May is Motorcycle Safety Awareness Month, and it’s important to keep
in mind that motorcycle safety is something that concerns all drivers,
not just motorcyclists.
In fact, to kick off Motorcycle Safety Awareness Month, the National Highway
Traffic Safety Administration (NHTSA) has issued a
Consumer Advisory reminding motorists to “share the road” with motorcyclists.
It’s important for all drivers to remember that motorcycle riders
have the same rights and responsibilities as all other drivers on the road.
According to U.S. Transportation Secretary Anthony Foxx, motorcycle fatalities
resulting from crashes are on the rise. In 2012, 4927 motorcyclists were
killed in crashes, a number that’s up from 2011, which saw 4,630
In its Consumer Advisory, NHTSA also offers some safe driving tips for
both motorists and motorcyclists. There are many things motorcyclists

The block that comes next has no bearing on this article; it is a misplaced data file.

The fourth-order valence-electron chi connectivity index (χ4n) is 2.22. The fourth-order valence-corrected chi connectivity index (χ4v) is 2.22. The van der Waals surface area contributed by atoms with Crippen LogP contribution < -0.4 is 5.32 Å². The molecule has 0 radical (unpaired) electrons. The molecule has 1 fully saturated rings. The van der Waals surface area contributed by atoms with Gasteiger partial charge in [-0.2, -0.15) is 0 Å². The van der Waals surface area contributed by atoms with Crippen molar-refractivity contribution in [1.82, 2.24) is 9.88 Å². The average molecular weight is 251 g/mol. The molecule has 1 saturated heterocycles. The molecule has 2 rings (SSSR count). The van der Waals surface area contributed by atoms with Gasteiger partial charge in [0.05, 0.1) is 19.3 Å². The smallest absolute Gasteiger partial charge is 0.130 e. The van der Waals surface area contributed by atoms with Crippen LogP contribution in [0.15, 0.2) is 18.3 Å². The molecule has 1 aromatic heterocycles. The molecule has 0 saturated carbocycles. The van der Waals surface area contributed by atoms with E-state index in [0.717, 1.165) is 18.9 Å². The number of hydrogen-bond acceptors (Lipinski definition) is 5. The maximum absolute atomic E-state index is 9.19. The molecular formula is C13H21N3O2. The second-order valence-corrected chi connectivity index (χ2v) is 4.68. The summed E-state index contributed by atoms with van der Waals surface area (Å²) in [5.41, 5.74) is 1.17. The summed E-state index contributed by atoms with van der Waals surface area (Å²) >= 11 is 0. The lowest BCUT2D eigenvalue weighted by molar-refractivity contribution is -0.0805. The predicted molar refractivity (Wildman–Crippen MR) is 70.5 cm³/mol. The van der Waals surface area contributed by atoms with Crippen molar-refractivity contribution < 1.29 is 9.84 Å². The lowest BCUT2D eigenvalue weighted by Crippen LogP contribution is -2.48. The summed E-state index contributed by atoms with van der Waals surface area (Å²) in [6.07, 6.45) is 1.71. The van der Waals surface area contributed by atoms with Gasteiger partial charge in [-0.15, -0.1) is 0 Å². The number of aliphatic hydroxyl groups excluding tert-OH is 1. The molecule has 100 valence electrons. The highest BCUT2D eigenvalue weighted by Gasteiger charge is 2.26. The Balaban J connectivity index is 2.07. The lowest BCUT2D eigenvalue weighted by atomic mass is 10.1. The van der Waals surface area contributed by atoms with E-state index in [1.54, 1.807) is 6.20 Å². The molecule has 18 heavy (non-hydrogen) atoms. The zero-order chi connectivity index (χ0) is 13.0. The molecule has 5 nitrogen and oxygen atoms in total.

can do, such as wear protective gear, including a DOT-compliant helmet,
be properly licensed and obey all traffic rules and regulations, never
drive while distracted or under the influence of alcohol, use hand and
turn signals appropriately and properly, increase their visibility with
brightly colored clothing and reflective tape and by riding in the middle
of the lane, and avoid driving in poor or dangerous weather conditions.
Motorists, too, can also do certain things to help make the roads safer
for their fellow motorcyclists, such as allowing motorcyclists the full
width of a lane at all times, always signaling when changing lanes or
merging with traffic, and checking all mirrors and blind spots before
doing so, particularly at intersections, allowing more distance between
their vehicle and the motorcycle in front of them, never driving while
distracted or impaired and always making sure a motorcycle is actually
turning before proceeding, even if the motorcycle’s turn signal
is on (drivers should keep in mind that motorcycle signals often do not
turn off on their own and may be accidentally left on after a turn is made).
Motorcycle safety isn’t up to just motorcyclists alone. Both motorists
and motorcyclists can work together to make roads safer for motorcycle riders.